CHELSEA — Town Manager Angela Gordon abruptly quit Wednesday after selectmen requested an executive session to discuss her award of a $2,900 road contract to Marshall Swan.

Swan is the subject of county and federal corruption probes and the husband of a selectman arrested in February for allegedly accepting kickbacks from a Whitefield plow contractor.

Gordon’s departure closed the Town Office for a time and idled town business.

Town attorney Stephen Langsdorf said selectmen called the executive session Wednesday to also discuss issues selectmen had with Gordon’s performance as town manager.

“Basically, we were ready to go into executive session, and she declined to go in and resigned her position on the spot,” Langsdorf said Thursday. “Selectmen made a motion to accept her resignation.”

Selectman Linda Leotsakos, chairman of the board, said she and Selectman Michael Pushard voted to accept Gordon’s resignation. Selectman Carole Swan abstained.

Messages left for Gordon were not returned Thursday.

Langsdorf said he requested Kennebec County sheriff’s deputies at the Town Office after learning from Gordon she planned to meet with someone from the state at 8 a.m. Thursday to work out details of her departure.

“I didn’t feel totally comfortable with that,” he said. “How could she have gotten a hold of someone from the state (Wednesday) night? I felt that it was in the interest of safety to have (deputies) come over this morning. It made sense.”

Langsdorf said he spoke with Ralph St. Pierre, assistant city manager of Augusta, and arranged for the city to lend someone from the Augusta clerk’s office to help out until selectmen can find an interim town manager to replace Gordon.

The town also is looking for a temporary clerk to fill in for Town Clerk Flavia “Cookie” Kelley.

Kelley took personal leave last month and, according to town officials, is not expected to return for “at least another month,” Leotsakos said.

That may spell the end of Kelley’s municipal service in Chelsea — she is working under a contract that’s invalid because it was not signed by selectmen.

The contract, which ends June 30, includes pay that exceeds that of clerks in most neighboring towns. With no municipal experience, Kelley was given four weeks of vacation and 12 paid sick days a year during her first year, plus full health insurance benefits and a salary of $17.50 per hour. A Kennebec Journal survey of municipal salaries in the Augusta area found that package is more lucrative than any for a town clerk in a municipality Chelsea’s size.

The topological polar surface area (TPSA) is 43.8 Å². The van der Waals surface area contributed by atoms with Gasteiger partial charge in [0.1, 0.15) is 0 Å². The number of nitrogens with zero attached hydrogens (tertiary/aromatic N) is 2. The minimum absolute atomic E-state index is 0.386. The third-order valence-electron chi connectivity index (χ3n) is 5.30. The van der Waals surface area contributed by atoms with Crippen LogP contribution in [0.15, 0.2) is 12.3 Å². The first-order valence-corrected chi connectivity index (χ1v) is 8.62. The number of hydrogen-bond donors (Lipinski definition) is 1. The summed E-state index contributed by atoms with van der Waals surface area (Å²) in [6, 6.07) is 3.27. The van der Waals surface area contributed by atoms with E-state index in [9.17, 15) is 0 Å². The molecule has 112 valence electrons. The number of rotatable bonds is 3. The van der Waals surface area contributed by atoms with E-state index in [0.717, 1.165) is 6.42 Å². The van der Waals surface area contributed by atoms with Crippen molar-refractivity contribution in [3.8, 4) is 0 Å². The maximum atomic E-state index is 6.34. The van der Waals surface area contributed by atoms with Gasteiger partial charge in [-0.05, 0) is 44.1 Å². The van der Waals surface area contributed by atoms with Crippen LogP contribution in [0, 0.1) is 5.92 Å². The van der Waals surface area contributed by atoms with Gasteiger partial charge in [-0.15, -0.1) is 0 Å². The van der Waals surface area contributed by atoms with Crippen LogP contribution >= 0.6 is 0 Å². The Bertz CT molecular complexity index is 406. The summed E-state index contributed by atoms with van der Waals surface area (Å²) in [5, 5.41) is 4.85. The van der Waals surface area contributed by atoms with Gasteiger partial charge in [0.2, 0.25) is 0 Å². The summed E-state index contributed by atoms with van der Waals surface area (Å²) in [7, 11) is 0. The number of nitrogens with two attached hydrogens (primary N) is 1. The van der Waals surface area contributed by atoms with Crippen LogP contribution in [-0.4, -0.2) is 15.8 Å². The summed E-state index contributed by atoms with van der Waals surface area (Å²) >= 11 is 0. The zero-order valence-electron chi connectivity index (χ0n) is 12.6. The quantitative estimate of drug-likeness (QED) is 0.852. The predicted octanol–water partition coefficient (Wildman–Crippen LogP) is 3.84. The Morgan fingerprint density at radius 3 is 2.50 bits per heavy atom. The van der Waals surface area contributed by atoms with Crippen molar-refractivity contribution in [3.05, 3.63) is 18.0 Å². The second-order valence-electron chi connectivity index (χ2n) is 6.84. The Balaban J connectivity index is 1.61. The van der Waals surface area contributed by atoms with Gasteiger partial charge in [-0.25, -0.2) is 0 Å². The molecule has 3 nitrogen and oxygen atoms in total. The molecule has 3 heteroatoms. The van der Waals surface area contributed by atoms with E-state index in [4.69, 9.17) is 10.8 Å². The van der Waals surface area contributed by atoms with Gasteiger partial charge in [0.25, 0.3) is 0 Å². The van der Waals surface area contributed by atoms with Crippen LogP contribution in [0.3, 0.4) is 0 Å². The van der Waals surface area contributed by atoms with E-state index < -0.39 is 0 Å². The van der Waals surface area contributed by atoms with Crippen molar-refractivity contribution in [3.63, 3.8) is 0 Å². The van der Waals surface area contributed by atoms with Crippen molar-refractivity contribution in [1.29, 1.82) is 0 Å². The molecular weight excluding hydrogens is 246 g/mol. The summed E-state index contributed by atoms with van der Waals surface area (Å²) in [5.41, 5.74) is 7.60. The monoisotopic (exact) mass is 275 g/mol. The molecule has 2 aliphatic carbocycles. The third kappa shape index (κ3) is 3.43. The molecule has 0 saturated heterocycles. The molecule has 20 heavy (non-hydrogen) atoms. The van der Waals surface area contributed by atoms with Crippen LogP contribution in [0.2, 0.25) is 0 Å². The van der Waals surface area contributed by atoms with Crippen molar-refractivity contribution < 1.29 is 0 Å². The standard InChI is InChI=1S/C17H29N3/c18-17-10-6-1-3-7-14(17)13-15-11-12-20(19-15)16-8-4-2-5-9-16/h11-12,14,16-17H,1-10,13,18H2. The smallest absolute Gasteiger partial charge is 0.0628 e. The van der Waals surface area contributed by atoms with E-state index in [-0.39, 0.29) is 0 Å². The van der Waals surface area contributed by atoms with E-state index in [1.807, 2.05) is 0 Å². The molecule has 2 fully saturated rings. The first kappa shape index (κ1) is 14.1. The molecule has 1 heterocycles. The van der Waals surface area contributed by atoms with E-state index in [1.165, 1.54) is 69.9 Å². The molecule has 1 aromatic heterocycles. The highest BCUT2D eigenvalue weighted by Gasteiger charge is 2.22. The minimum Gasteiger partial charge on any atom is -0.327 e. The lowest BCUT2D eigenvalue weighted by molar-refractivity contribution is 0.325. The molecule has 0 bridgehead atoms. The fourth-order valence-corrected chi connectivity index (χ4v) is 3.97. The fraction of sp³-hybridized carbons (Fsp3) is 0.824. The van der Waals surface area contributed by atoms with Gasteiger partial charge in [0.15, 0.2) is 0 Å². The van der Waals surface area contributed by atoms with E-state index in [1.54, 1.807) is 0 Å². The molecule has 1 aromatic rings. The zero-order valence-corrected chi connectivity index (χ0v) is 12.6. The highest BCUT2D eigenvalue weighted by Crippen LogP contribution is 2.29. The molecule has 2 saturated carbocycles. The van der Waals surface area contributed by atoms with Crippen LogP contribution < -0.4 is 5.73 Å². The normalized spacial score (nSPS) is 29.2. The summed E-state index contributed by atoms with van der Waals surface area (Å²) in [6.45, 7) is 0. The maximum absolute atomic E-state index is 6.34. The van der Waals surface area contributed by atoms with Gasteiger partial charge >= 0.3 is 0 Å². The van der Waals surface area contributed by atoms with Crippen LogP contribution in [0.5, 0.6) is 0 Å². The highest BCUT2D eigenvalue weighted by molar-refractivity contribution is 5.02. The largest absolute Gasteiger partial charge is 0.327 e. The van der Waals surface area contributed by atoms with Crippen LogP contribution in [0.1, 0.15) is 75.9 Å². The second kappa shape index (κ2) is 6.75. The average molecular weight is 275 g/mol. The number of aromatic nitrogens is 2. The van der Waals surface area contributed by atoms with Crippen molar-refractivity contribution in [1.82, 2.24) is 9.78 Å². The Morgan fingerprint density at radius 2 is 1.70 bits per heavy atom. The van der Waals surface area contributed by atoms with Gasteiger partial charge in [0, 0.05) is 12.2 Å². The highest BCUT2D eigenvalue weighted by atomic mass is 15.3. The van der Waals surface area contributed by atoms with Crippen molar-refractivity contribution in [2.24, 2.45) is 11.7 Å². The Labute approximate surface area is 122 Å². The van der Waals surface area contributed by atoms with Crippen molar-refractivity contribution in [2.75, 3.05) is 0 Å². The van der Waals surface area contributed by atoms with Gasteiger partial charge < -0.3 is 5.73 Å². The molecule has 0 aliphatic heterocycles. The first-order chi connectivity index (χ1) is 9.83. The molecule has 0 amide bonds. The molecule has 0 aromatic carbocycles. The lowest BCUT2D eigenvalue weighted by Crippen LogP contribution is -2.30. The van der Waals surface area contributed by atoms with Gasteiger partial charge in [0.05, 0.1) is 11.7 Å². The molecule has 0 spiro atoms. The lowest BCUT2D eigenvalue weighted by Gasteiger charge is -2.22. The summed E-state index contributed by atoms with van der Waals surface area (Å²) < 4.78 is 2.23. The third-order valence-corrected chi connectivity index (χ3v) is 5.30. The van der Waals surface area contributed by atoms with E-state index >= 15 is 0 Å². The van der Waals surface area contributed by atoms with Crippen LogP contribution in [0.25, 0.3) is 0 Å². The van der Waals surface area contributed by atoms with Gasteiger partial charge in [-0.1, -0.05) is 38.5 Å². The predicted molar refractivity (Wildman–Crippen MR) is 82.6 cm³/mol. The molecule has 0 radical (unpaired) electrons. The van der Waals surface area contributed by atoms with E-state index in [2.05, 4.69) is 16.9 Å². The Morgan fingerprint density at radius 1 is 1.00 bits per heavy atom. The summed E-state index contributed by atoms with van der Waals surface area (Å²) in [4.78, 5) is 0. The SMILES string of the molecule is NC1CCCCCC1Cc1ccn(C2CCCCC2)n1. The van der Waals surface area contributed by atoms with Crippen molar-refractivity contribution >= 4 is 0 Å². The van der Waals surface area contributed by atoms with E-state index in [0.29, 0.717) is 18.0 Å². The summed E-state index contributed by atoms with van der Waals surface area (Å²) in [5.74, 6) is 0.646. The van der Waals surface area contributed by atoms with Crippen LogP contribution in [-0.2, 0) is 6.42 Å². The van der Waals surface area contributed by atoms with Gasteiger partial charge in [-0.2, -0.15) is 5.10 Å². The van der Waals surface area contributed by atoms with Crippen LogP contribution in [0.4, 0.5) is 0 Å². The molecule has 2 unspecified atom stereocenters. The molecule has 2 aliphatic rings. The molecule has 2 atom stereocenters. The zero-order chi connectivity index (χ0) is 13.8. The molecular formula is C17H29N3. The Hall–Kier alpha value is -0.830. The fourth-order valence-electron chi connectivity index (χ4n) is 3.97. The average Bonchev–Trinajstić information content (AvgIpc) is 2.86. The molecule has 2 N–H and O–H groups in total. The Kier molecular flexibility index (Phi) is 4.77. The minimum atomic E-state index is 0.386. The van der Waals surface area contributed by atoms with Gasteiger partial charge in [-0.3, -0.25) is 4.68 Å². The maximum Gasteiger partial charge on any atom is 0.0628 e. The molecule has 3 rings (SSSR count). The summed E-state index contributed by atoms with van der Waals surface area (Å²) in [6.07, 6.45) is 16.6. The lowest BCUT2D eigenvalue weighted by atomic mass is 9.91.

“(The Augusta clerk) will be appointed so she can run the Town Office and assist with elections temporarily until we can get somebody in here,” Langsdorf said.

Municipal elections are scheduled for June 28, including a vote to fill the selectman’s seat soon to be vacated by Swan, who faces forgery and other charges and is accused of accepting kickbacks from a Whitefield plow contractor. Town Meeting is June 30.

Langsdorf said the clerk from Augusta opened the Town Office at 9:30 a.m. Thursday, and that the town will maintain new hours until a full crew is on board: The Town Office will be closed Mondays and open Tuesdays, Wednesdays and Thursdays from 9 a.m. until noon, and Fridays from 1 to 4 p.m.

“This is so the town isn’t completely shut down,” he said.

He said Chelsea and Augusta officials still have to work out the cost of borrowing a city clerk.

“I’m sure an arrangement can be worked out by the respective towns,” Langsdorf said. “They were generous enough to offer to do this.”

Gordon awarded a $2,900 road grading job to Marshall Swan recently. But a Public Utilities Commission official arrived at one of the job sites, on Tasker Road, and found Swan in violation of Dig Safe laws because he lacked a Dig Safe permit.

The state requires anyone who digs to notify utility companies before starting a job.

Langsdorf said that, for now, selectmen will allow Swan to continue working on the grading project, once he has the permits.

Langsdorf said there is a process to follow in a new procurement ordinance that will be voted on at Town Meeting to determine when contractors can be allowed to bid on town projects.

“The old ordinance doesn’t adequately address that at all,” Langsdorf said.

Kennebec County Sheriff Randall Liberty has said Swan’s business dealings with the town are being investigated by his office and the FBI.

Mechele Cooper — 621-5663

[email protected]